Why Is The Abuse So Common?


                                  Comments.  Considerations.  Questions.



                                          by Kenneth Bagnell


    Years ago, Norman Cousins said something that applies to one of the most painful tragedies of our era: “Death is not the greatest loss in life… The greatest loss is what dies inside us while we live…” It came to me a day or so after I read, as you probably did, that the right hand advisor of Pope Francis, Cardinal George Pell, will be tried for pedophilia – sexual abuse of boys by men. I’d be surprised if the current Pope’s spirit is not truly bruised now that he’s heard that his close  friend and secondary colleague is up on “multiple charges” in respect of dreadful sexual offenses. It’s about as shocking and depressing as it gets when it’s your right hand man.

      The abuse apparently, if accurately stated, took place in Australia, the cardinal’s home base, where, as you know, the sexual abuse issue claimed – get ready  – well over 4,000 past incidents of priestly abuse.  In fairness, we acknowledge that the Cardinal has strongly denied the accusation, to which he will face in court, on or around July 18 in Melbourne, where numerous and painful allegations will be dealt with. He is no junior; in fact he oversees the entire financial sector of The Vatican, and the closest colleague of the current Pope, a situation which must be a dreadful situation for the Pope Francis who has plenty other sensitive and stressful issues on his papacy plate.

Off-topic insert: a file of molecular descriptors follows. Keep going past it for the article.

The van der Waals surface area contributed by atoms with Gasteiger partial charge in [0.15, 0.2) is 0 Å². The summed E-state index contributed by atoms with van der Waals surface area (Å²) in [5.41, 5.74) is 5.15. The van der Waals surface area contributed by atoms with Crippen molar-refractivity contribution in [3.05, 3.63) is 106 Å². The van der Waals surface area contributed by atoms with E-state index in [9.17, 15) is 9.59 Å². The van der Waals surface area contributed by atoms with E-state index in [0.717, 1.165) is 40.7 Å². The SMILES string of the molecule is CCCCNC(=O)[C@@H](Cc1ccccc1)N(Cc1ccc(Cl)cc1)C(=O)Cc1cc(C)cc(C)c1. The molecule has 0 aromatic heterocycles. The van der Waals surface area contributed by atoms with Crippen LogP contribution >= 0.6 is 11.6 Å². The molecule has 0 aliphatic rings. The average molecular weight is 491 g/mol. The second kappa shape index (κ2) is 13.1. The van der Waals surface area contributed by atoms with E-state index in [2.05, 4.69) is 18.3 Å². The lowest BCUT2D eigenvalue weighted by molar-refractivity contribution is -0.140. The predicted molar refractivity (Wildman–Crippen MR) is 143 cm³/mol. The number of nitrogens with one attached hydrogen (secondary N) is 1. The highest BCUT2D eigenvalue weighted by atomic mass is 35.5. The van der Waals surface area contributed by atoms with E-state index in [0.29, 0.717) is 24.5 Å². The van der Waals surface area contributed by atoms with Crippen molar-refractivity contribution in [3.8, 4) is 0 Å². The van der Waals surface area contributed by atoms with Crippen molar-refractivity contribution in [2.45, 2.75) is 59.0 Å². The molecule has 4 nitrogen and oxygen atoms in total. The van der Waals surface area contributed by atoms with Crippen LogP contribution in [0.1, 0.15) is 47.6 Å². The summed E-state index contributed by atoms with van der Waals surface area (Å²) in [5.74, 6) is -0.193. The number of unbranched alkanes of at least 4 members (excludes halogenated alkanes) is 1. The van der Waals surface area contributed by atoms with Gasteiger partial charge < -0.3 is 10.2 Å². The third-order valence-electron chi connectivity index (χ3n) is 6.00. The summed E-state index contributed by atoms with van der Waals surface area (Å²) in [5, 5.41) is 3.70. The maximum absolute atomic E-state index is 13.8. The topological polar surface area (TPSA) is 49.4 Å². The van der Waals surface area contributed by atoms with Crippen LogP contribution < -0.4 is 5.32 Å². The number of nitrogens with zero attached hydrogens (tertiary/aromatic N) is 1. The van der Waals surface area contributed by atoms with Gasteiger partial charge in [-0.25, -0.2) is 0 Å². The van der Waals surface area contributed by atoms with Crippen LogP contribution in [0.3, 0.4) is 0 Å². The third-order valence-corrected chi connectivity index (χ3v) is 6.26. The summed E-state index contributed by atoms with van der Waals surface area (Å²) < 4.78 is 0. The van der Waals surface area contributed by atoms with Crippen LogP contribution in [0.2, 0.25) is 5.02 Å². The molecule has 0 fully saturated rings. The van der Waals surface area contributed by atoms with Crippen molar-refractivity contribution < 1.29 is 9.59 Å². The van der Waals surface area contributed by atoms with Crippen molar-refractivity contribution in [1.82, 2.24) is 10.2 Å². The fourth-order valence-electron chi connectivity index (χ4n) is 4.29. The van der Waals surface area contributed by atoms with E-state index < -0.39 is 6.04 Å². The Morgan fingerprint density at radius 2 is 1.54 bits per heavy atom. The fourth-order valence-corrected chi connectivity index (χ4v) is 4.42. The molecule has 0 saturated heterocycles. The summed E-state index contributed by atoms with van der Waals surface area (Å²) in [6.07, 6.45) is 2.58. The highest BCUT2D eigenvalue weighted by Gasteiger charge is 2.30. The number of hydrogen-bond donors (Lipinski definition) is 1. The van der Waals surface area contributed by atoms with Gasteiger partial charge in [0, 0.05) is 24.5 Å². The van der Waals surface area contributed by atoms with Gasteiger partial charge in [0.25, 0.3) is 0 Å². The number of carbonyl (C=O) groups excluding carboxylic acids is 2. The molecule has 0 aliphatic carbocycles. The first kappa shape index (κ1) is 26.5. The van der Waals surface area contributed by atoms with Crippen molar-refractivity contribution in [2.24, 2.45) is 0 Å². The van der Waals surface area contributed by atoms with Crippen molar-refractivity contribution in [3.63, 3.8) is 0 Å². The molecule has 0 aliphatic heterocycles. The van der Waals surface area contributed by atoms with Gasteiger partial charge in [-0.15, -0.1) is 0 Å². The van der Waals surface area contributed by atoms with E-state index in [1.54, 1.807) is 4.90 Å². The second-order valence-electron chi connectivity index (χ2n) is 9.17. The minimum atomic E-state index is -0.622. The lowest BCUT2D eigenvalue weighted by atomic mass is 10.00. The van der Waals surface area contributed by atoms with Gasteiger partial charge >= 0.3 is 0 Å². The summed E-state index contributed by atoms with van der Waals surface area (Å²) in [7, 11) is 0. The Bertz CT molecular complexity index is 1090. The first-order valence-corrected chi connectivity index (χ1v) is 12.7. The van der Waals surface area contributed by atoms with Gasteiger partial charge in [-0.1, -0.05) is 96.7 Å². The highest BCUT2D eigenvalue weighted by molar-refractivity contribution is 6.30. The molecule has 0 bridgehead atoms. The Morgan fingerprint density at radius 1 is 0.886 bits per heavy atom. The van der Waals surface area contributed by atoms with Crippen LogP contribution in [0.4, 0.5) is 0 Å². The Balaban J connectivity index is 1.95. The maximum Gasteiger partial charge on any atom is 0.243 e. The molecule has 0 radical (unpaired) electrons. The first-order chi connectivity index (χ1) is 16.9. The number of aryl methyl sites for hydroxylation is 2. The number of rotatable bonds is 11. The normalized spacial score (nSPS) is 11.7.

How come this massive and dreadful occurrence has taken place in Australia? Why should such an enormous number of such incidents be handled by their courts?  Sad to say, so far as is known, virtually all of the accused, were priests. (Between 1950 and 2010, just over 4,440 incidents were reported in most archdioceses: Adelaide, Sydney, Melbourne, Brisbane, Canberra, and several other cities or counties. While, as far as is known, the priests charged were clergy (as far as we’ve been told) so that’s that. The charge against Pell himself (the former Archbishop of Melbourne prior to his 2014 Vatican posting) – is a bit bizarre since he himself, spent a lot of time overseeing investigation over the early sexual abuse claims. Now he’s to be on the mat.

         According to recent Australian media reportage, Archbishop Pell was unable in 2015, to fly from Rome to Australia, since his health was uncertain, hence he agreed to testify to a degree on the inquiry by video link. According to the Australian news at that time, the police had already quietly researched the possibility that he’d perpetrated what they later called, “multiple offences.” This was, at first, dismissed, but overtime, according to The Guardian, Pell became an ominous possibility. As The Guardian put it recently: “As no charges against him had been laid and because the commission does not have prosecutor powers, he was not questioned about the abuse allegations relating to him.”

    It will now be a terribly tense period as Cardinal Pell prepares himself for the courtroom.  Despite the stern case being built against him, he still emphatically denies what’s been alleged. In fact, he is going before the same inquiry which over many months was known in Australia as a Royal Commission Inquiry into Historical Child Sexual Abuse. He – a man in the highest office next to the Pope – continues to deny the slightest wrongdoing. What awaits him, given his role, is virtually awesome. It recalls, at least for me, a grim insight I’ll always remember from my years in university, back in the 1950s. It’s an observation from Sophocles:  “How dreadful the truth can be when there’s no help in the truth.” Indeed.  






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